I have been irrigating my nose since my first sinus surgery. I was instructed to do so post-surgical to remove the blood and other gunk produced by the surgery. Having found irrigation to be helpful in removing nasal gunk, and having a problem with an excess of such gunk most of the time, I have made it a habit to irrigate once or twice every day
The solution I use follows the recipe given me by my surgeon:
If I am going to irrigate with my Water-Pik (and special attachment), I use all two cups of the solution, once it has cooled down. If I am going to use a rubber bulb syringe, I pour half a cup of the solution into a tea cup for use soon (after it cools) and store the rest for use later (at which time I warm it up in the microwave).
The rubber bulb syringe I use was sold for the purpose of irrigating the ear, but works just fine for the nose. The instructions given by my surgeon are to lean over the sink and shoot the fluid up one and then the other nostril with enough force to loosen the crud, aiming towards the back of the head and the top of the back of the head. I have found a different procedure more helpful for removing the gunk from my nose. I lean my head back and then squeeze as much solution into one nostril as I can. I keep my head back for a while, allowing the solution to dissolve the crud, and then I lean forward and expel the cruddy solution.
|Ear syringe used to irrigate the nose.||
|Water pick tip cut off to reduce the pressure. It you use the tip that is designed for teeth without modifying it the pressure will be too great. The modified tip worked OK, but lacked a way to keep the fluid from draining down out of the same nostril||
|Here is the tip sold by WaterPik for nasal irrigation. It not only reduces the pressure but also seals the nose. In this way the fluid is forced up one nostril and then comes out the other nostril.||
The recipe I gave above produces a buffered isotonic saline solution -- one with salinity approximately equal to that of body fluids (0.9%). Picking salt or sea salt is specified to avoid the other ingredients that are added to table salt. For details on the composition of sea water, see Relative Composition of Major Components of Seawater. In addition to sodium and chloride, sea water contains a fair amount of magnesium, calcium, potassium, and sulfate ions.
I buy my sea salt at a local grocery store. I use only refined sea salt (white, like table salt). One can find unrefined sea salt, but I recommend against it -- it may contain things like clay particles and who knows what else, things I don't want to be putting up my nose. Unrefined sea salt might, however, also contain some minerals that you would want to include in your nasal rinse.
There is some recent evidence that irrigation with a simple isotonic saline solution (NaCl 0.9%) can slow mucociliary clearance [Boek W. M., Keles N., Graamans K., & Huizing E. H. (1999). Physiologic and hypertonic saline solutions impair ciliary activity in vitro. Laryngoscope 109, 396-399]. The cilia, tiny hair-like structures, normally beat gunk out of the sinuses. Isotonic saline can reduce this action, and hypertonic saline (saltier than isotonic -- for example, sea water, which is usually about 3.5%) is reputed to be able to produce permanent damage to the cilia, but a Ringer's solution does not have this potentially undesirable effect.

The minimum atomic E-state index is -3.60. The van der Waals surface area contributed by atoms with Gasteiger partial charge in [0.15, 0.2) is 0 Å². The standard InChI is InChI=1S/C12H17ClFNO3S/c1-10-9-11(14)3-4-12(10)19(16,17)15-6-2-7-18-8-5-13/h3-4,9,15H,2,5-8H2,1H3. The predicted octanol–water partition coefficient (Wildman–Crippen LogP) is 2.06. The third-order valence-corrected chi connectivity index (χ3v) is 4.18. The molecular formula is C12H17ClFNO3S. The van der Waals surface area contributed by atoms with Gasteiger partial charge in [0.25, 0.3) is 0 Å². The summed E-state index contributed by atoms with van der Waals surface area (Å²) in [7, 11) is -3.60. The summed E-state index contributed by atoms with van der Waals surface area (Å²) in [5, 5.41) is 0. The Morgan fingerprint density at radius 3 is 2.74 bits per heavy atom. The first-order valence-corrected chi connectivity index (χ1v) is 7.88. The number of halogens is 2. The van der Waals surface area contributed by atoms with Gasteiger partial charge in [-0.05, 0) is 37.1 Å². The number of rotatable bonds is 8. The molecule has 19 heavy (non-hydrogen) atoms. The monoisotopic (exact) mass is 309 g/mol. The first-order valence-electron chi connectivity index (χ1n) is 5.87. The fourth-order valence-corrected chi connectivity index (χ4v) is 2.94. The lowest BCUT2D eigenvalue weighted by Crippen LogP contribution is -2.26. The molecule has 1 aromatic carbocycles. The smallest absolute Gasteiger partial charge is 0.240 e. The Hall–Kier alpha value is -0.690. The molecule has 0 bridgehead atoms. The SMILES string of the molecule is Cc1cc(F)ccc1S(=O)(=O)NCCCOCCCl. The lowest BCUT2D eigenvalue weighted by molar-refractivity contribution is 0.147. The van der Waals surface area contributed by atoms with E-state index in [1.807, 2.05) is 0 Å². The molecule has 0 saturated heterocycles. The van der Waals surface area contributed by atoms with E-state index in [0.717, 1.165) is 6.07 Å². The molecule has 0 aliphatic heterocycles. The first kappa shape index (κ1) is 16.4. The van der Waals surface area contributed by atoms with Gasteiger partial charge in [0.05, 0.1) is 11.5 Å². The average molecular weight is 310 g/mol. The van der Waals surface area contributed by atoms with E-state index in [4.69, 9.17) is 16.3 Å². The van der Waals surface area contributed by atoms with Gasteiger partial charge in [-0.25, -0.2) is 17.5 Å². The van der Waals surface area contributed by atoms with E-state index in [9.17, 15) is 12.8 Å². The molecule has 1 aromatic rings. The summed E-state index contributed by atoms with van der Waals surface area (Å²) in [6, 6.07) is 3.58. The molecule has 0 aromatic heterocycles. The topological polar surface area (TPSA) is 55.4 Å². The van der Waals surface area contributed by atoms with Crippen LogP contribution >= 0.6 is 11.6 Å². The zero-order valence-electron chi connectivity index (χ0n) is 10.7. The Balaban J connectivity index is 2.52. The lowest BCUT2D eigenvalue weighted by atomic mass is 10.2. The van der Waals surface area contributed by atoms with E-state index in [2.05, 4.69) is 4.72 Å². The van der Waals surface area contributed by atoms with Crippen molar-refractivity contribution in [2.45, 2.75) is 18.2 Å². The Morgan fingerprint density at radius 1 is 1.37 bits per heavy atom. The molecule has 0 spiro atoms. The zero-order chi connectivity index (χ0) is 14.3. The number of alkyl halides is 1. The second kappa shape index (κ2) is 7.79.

So, what is Ringer's solution? Ringer strived to find an isotonic solution that would keep the heart beating outside of the body. He used chlorides of sodium, magnesium, calcium, and potassium. The basic recipe for the solution is:
Ringer's solution can be bought, but it can be expensive. One should be able to prepare, at home, a simple Ringer's solution, by adding to the recipe I gave above (for two cups of buffered isotonic saline) a pinch (1/30th of a teaspoon) of potassium chloride and of calcium chloride - see Irrigation.
It is not difficult for patients to mix, at home, a solution that closely approximates a Ringer's solution, One may get some of the other salts (KCl and CaCl2 ) found in Ringer's by using sea salt, but probably not in the same proportions as in Ringer's. I have not been able to find very good information on the composition of sea salt, but it does appear that many of the salts in sea water are precipitated out in the process of preparing the sea salt that you can buy at the grocer. See "Making sea salt" In the document The Chemical Composition of Seawater. I also suspect that the mineral composition of sea salt differs across different brands, depending on the specifics of the process used to refine the product.
A helpful correspondent pointed me to the page at Oasis Nasal Spray. This product, manufactured from salts from the Dead Sea, has proportionately more calcium, magnesium, bromine, and potassium, but less sodium, sulfate, and carbonate than does ocean water. The manufacturer cites several sources in reaching the conclusion that the higher concentration of magnesium ions makes their product superior to regular sea salt for nasal irrigation. It is suggested that dead sea salt solutions are less likely to cause damage to cilia and that it has an anti-inflammatory effect. I am not qualified to evaluate these claims, so please take them with a grain of salt.
These references were kindly provided by Dr. David Rabago (see the link below).
Boek (1999) -- Physiologic and hypertonic saline solutions impair ciliary activity in vitro: Boek WM, Keles N, Graamans K, Huizing EH, Laryngoscope 109, 396-399.
Ünal et al. (2001) -- Ringer-Lactate solution versus isotonic saline solution on mucociliary function after nasal septal surgery: Murat Ünal, Kemal Görür, Cengiz Özcan. Journal of Laryngology & Otology, 115, 796-797.
Xylitol -- Will putting sugar alcohols up your nose help? I have not tried this.
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This page most recently revised on 23-March-2106.